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E. Donnall Thomas Lecture and Prize

Program: General Sessions
Monday, December 11, 2023: 9:00 AM-10:00 AM
Hall A (San Diego Convention Center)
Robert A. Brodsky, MD, Johns Hopkins University
Brodsky: Alexion, AstraZeneca Rare Disease: Research Funding.
Natural killer (NK) cells are part of the innate immune system with the unique ability to distinguish normal cells from abnormal cells without prior priming. They are the first line of defense against viruses and play an important role in tumor surveillance. 

Over the past 50 years, remarkable progress has been made in our understanding of natural killer cell biology. These advances include a better understanding of the molecular and cellular basis for the recognition of “normal” vs. abnormal cells by NK cells, including the interaction of NK receptors with their cognate ligands, as well as the mechanisms by which NK cells crosstalk with other immune cells to orchestrate a strong immune response. The detailed knowledge that has emerged from these studies has served as the foundation for the subsequent efforts to exploit NK cells in hematopoietic stem cell transplantation for hematologic malignancies and, more recently, for adoptive cell therapy.

Adoptive cell therapy, involving the infusion of ex vivo expanded or selected autologous or allogeneic lymphocytes, tumor-infiltrating lymphocytes, or genetically modified lymphocytes, has shown great promise for the treatment of certain types of cancer. We live in exciting times where access to single-cell proteo-genomics data and technological advances in genetic engineering, synthetic biology, and cell manufacturing have resulted in a paradigm shift in our approach to cancer therapy.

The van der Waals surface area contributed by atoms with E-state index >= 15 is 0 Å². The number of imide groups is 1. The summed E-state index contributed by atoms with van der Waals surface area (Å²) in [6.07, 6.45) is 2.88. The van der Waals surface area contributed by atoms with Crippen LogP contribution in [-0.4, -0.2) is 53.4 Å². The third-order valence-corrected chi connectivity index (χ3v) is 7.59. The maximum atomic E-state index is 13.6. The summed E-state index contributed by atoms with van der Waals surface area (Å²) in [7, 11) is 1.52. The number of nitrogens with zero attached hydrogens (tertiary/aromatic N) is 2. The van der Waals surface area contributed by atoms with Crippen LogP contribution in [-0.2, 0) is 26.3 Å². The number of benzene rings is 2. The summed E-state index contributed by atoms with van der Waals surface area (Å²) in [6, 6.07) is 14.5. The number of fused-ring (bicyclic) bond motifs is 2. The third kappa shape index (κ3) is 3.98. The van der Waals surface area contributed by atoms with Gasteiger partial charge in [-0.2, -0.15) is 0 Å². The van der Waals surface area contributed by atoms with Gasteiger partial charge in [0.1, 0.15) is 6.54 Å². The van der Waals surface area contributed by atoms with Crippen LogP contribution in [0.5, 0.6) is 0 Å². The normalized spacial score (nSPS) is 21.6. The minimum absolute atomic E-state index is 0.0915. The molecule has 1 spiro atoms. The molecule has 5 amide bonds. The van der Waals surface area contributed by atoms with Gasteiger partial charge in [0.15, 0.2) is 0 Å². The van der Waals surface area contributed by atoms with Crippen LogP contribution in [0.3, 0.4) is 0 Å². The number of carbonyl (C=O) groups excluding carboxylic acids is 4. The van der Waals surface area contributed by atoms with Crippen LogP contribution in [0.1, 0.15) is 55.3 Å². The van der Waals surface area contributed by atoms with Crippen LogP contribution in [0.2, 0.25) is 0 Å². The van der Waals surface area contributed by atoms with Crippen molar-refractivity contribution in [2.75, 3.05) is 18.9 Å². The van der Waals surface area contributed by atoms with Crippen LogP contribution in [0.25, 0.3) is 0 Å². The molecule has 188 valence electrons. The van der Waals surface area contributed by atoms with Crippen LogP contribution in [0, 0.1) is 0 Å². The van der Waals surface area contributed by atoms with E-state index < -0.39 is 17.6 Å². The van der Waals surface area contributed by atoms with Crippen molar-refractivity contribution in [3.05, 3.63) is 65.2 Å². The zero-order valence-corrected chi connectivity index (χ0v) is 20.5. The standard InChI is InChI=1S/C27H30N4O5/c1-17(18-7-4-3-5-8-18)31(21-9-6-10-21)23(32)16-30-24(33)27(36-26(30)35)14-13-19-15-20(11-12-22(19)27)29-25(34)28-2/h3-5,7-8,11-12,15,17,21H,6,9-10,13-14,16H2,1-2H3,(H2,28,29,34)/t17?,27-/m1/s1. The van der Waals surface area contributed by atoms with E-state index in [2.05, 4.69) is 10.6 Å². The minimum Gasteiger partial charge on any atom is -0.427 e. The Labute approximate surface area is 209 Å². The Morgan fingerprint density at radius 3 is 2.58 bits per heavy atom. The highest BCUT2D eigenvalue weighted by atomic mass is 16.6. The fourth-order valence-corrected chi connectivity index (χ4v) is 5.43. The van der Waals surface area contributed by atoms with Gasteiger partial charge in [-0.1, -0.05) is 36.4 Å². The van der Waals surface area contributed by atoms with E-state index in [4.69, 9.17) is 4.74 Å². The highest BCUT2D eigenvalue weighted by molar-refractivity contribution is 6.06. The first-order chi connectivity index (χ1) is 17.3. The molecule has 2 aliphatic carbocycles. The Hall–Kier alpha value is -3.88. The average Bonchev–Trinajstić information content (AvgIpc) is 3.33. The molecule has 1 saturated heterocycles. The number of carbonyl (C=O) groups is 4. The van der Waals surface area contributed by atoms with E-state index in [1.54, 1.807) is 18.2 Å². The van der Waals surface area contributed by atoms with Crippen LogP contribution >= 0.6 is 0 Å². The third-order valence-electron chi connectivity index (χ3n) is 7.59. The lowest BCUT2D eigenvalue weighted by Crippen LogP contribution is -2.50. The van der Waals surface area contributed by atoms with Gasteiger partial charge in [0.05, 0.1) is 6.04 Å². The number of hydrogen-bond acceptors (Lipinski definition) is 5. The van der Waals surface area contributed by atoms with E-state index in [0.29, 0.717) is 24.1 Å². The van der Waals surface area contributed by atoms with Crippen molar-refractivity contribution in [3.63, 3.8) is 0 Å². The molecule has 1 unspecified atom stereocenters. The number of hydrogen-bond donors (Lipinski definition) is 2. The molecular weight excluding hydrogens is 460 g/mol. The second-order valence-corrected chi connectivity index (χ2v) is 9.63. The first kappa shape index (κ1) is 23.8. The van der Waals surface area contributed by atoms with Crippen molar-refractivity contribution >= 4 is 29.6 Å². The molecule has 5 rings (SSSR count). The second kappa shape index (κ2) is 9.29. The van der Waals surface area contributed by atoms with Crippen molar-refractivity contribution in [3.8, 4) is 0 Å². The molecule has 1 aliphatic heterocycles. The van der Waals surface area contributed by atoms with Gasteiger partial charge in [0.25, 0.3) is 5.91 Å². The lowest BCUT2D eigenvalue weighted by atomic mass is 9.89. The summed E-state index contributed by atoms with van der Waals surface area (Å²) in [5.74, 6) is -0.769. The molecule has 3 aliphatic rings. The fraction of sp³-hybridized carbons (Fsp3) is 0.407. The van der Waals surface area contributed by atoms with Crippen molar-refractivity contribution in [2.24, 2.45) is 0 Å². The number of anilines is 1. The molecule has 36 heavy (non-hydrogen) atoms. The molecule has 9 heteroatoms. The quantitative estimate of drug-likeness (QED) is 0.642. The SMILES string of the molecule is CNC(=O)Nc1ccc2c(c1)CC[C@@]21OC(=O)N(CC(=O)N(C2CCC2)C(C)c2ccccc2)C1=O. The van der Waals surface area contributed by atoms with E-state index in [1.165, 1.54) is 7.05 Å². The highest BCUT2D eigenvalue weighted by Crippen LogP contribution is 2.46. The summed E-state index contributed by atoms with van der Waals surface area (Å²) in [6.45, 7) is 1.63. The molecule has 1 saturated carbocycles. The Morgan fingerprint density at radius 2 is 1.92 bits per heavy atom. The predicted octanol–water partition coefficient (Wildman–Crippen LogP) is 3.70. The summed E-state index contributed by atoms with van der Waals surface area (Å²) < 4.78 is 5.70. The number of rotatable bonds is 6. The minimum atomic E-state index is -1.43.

Natural killer cells offer unique characteristics that make them advantageous for adoptive cell therapy. These include an innate anti-tumor cytotoxicity as well as an excellent safety profile with minimal risk of graft-versus-host disease in the allogenic setting, thereby offering the promise of off-the-shelf cell therapy at large scale.

This lecture will focus on the progress that has been made in the application of NK cell immunotherapy and novel cell engineering strategies for the treatment of cancer. 

ASH will recognize Katy Rezvani, MD, PhD, of the University of Texas MD Anderson Cancer Center, with the 2023 E. Donnall Thomas Lecture and Prize. Dr. Rezvani is being honored for her paradigm-shifting approach of modifying natural killer cells derived from umbilical cord blood, which has the potential to reduce toxicity, lower the cost of therapy, and increase patient access to potentially life-saving cancer immunotherapies.

Katy Rezvani, MD

Department of Stem Cell Transplantation and Cellular Therapy, The University of Texas M D Anderson Cancer Center, Houston, TX

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